When the New York Mets played the San Diego Padres in the Wild Card Series, it was the first time the Mets were in the postseason since they were in the postseason in 2016. In fact, that marked just the second time in team history the Mets went to the postseason in consecutive seasons.
While just seven years ago, none of the players from those 2015-2016 Mets teams are around anymore. Actually, that’s not entirely true with Jerry Blevins working on the SNY postgame and occasionally filling in for Ron Darling and Keith Hernandez.
Blevins isn’t the only player who is retired. Look back at their starting lineup in Game 1 of the 2015 World Series. Almost all of those players are retired:
- Curtis Granderson – retired
- David Wright – retired
- Daniel Murphy – retired
- Yoenis Cespedes – attempting a comeback after retiring
- Lucas Duda – retired
- Travis d’Arnaud – Atlanta Braves
- Michael Conforto – San Francisco Giants
- Wilmer Flores – San Francisco Giants
- Kelly Johnson – retired
That is five retired and one more effectively retired. Notably, with Johnson, we saw Michael Cuddyer and Kirk Nieuwenhuis pinch hit in that DH spot, and both are now retired. If anything, it would seem the San Francisco Giants is the official team of the 2015 Mets.
As we see with Conforto and Flores, there are still some of those Mets players still in the majors, Matt Harvey notwithstanding. However, when Jacob deGrom signing with the Texas Rangers, there are currently no players from that team still with the Mets organization.
When Seth Lugo signed with the San Diego Padres, that left the Mets with absolutely no pitchers from that two year run. When Conforto signed with the Giants, that meant Brandon Nimmo was the only Mets player from that two year stretch to remain with the Mets, and he only played in 32 games.
When deGrom signed with the Rangers, we obviously lamented the second greatest Met ever leaving the organization. However, it was Conforto and Lugo leaving which officially turned the page on those teams with so much promise which ultimately fell apart due to the Wilpons malfeasance and cheapness.
In a sense, we should welcome this chapter forever being closed. Now, it is all about Steve Cohen and how he runs the Mets. So far this offseason, that means Nimmo is a Met for life in addition to adding Justin Verlander, Koudai Senga, Jose Quintana, David Robertson, Omar Narvaez and hopefully, Carlos Correa. Oh, and by the way, the Mets brought back Edwin Diaz and Adam Ottavino.
So yes, it is sad to see a part of Mets history gone, but we will have those memories. More than that, we have an exciting new era and owner. Now, it is time to just wait for Correa to sign, and the Mets to win a World Series.
The 2022 World Series will be quite telling for New York Mets fans. This World Series will truly confirm once and for all the baseball gods hate us, and that Mets fans cannot have nice things.
After all, how else are we going to explain what is happening in the world of baseball.
Really, since Citi Field was opened there has been little more than torture for Mets fans. There was the Madoff Scandal and all the austerity measures. When the Mets finally got good in 2015, we effectively lost David Wright forever, and it was the beginning of the end for Matt Harvey, who would have a troubled injury plagued career mirroring his troubled life.
The Mets made a big run to get back into the 2016 postseason only to lose in the Wild Card Game. From there, nearly every single one of the Mets beloved starters would go down with injury. That included Noah Syndergaard, who went down twice with major injuries.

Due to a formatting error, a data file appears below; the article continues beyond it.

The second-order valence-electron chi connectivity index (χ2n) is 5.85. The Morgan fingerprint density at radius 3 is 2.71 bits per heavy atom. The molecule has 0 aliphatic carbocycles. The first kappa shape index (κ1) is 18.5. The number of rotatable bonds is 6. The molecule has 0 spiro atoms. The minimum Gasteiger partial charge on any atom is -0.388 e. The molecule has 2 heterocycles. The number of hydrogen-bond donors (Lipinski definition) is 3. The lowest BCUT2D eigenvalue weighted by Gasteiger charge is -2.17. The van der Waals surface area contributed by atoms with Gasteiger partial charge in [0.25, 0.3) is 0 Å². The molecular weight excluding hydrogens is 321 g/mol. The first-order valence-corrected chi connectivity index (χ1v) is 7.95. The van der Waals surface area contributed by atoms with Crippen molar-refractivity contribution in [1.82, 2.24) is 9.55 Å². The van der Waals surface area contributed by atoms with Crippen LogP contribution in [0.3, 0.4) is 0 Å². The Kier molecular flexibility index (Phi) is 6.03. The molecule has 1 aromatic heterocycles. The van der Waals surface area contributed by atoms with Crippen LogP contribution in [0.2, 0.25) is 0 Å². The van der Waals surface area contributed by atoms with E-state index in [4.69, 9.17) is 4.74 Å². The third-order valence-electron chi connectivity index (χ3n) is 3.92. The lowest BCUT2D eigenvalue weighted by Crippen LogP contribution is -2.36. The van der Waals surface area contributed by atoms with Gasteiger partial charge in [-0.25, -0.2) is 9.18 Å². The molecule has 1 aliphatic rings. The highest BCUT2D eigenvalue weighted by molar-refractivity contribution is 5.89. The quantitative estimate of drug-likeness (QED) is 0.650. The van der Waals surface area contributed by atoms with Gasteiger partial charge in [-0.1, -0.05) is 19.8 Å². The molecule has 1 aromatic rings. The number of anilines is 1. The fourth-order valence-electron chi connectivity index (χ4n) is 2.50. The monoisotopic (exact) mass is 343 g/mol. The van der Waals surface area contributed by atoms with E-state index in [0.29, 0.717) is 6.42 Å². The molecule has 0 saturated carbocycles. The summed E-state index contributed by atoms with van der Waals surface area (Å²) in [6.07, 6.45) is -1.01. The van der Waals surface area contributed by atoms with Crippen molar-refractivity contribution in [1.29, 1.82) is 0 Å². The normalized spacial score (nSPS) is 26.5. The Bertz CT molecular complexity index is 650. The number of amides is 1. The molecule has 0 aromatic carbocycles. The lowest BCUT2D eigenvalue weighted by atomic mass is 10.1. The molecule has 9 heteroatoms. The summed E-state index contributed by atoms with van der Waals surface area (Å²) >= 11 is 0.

After some down years, which included the rise of Jacob deGrom as the best pitcher in baseball, we got Brodie Van Wagenen mortgaging the farm while simultaneously not going all-in to win. Van Wagenen was the guy who sought to redefine the role of a GM, and instead, he wound up merely redefining how to be a terrible GM.
After those horror years, we finally got Steve Cohen. The results have been disappointing. That’s not to blame Cohen or this front office who has done everything they could do to win.
We saw deGrom go from the best pitcher in baseball to unable to stay on the field for more than a few months at a time. Now, he is opting out of his contract. Javier Baez came, and the Mets fell apart last season leading to him being gone. There was yet another collapse this season.
To make matters worse, the Atlanta Braves won the World Series last season. They ran past the Mets and didn’t look past last year. This year, they chased down the Mets all year, and they finally caught them on the final weekend of the season.
Of course, it needs to be noted Travis d’Arnaud has been a leader for the Braves. They also got great relief work from Colin McHugh. This is what just seems to happen to the Mets. We can rattle off names like Justin Turner and Daniel Murphy. The Mets don’t understand what they have in players, they let them go, and then, they act amazed when good players thrive when given an opportunity to thrive.
That brings us to Zack Wheeler leading the Philadelphia Phillies to a pennant. Wheeler was an ace level pitcher on the Mets. He was that for the Phillies. Notably, this Phillies team also has Syndergaard.
There is absolutely zero reason to expect the Phillies to win. Then again, we should not have expected Howie Kendrick to become Reggie Jackson and for Stephen Strasburg to become Bob Gibson in 1999. We should not have expected the Braves bullpen to look like Jeff Nelson–Mike Stanton–Mariano Rivera last year.
The Houston Astros are one of the greatest teams we’ve ever seen. They haven’t lost a game this postseason, an unmatched feat in the Wild Card Era. They have Justin Verlander, and they have a manager in Dusty Baker who just needs that one World Series to ensure his rightful place in Cooperstown. Everything should point to them winning the World Series with ease.
And yet, there is the Mets factor. Make no mistake, if the Phillies win here, it is nothing more than the baseball gods taunting us Mets fans. It is what they did in 2019 and 2021, the last two World Series with a full season. For that matter, no Mets fan wanted to see the Los Angeles Dodgers win in 2020.